Poor Arabella reddened up to her very ears, for she was too conscious of the fact, not to apply what the boys said to herself. By turning, however, into a shop, she escaped from her tormenters. Her two companions made some excuse to leave her by herself. When she came once more into the street a butcher cried out to another,[Pg 53] on the other side of the way, "Bill, lad, she has a hole in the toe of her stocking."

Arabella hastened on extremely mortified, and yet wondering how it was possible for any one to see that the toe of her stocking was out of repair. As she crossed the market place, the jeering of the country fellows, the laughing of the women, and the hallooing of the lads were intolerable. "What a pity it is," said one, "that such fine stockings should have a hole in the toe!" "What is the matter?" cried another. "O, nothing at all," said a third, "she has only got a hole in the toe of her stocking."—The uproar increased, and Arabella was half dead with vexation and fright, when she joined her companions, humbled to the very dust, she caught hold of them to support her, and burst into tears. The paper, un[Pg 54]seen by her, was unpinned from her shawl, and thankful was Arabella Clarke to escape from the mortification she had endured.

An obstinate malady requires strong medicine, and nothing but such complete humiliations as she had endured, would have corrected the insufferable pride of Arabella Clarke.

In course of time the whole school became acquainted with the tricks which had been played Arabella, and the extreme mortification they had drawn upon her. Their proud schoolfellow became more humble, affable and amiable; for whenever she manifested the accustomed pride and haughtiness of her disposition, she was immediately rebuked by an allusion to the past. "Though her hat did look smart in the park," one would say, "Miss Wiggens lent her the feather." "And if she does toss up[Pg 55] her head," another would reply, "yet, for aught I know, she has a hole in the toe of her stocking."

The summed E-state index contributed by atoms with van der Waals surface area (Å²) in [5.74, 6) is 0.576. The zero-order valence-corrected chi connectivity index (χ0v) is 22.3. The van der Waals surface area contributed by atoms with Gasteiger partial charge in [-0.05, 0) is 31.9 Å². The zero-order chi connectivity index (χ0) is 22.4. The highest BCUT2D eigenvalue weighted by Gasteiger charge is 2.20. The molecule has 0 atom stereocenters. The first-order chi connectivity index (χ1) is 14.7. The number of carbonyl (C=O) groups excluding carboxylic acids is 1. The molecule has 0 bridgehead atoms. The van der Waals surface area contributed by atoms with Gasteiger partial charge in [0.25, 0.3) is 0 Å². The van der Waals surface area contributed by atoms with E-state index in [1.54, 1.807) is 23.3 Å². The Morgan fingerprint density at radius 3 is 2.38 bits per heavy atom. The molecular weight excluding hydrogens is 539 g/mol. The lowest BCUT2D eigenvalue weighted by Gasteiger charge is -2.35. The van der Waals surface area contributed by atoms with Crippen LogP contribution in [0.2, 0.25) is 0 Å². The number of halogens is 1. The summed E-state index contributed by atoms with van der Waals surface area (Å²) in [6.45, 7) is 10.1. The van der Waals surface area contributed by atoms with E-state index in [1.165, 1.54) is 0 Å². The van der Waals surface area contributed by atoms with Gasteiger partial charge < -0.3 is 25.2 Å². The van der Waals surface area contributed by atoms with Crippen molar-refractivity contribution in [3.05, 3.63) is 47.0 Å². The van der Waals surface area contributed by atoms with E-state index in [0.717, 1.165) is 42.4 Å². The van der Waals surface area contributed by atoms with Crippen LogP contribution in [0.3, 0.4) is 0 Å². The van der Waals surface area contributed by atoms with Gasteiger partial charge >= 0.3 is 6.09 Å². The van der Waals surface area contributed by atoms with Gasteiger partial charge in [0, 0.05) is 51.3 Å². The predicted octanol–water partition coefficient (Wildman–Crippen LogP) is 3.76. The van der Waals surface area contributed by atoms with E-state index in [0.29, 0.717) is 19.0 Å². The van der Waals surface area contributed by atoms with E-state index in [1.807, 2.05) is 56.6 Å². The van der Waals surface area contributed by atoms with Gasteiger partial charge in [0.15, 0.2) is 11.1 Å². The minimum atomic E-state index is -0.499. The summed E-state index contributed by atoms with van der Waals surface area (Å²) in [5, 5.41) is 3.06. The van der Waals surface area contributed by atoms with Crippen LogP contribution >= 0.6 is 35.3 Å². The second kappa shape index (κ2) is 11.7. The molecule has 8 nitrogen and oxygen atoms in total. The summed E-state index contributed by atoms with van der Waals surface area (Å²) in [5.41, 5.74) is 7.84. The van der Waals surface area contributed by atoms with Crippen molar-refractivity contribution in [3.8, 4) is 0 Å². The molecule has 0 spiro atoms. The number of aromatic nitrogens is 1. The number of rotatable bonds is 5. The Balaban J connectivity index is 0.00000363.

[Pg 56]


The emperor of Germany, walking one day in the streets of Vienna, dressed as a private individual, met a young girl who appeared in great distress, and who carried a packet under her arm. "Where are you going?" said the emperor. "What have you in that bundle? Can I not assist in calming your grief?"

"These," said the young girl, opening her bundle, "are the clothes of my mother: alas, sir, they are our last resource. I am hastening to dispose[Pg 57] of them to procure food for our family. If we had received the pay of our poor father, who was killed in the service of the emperor, we would not have been reduced to this sad necessity."

"And why have you not applied at court?" said the other: "you should have stated your case upon paper, and sent it to the sovereign, when he doubtless would have relieved you."

"All this has been done, sir; but the lord who undertook to befriend us, said that nothing could be obtained, and that it was useless to renew our application."

"There must have been some sad mistake," answered the emperor, concealing the mortification which the story caused him. "I am sure that the emperor has never seen your petition; because he is too just to allow the widow and children of an officer, who perished in his service, to want[Pg 58] the comforts of life. Draw up another petition, and bring it to the castle to-morrow morning; then, if I find that what you have stated is true, you shall see the emperor, and I have no doubt that you will obtain what you require. But in the mean time you must not sell your mother's clothes.—How much did you expect to receive for them?"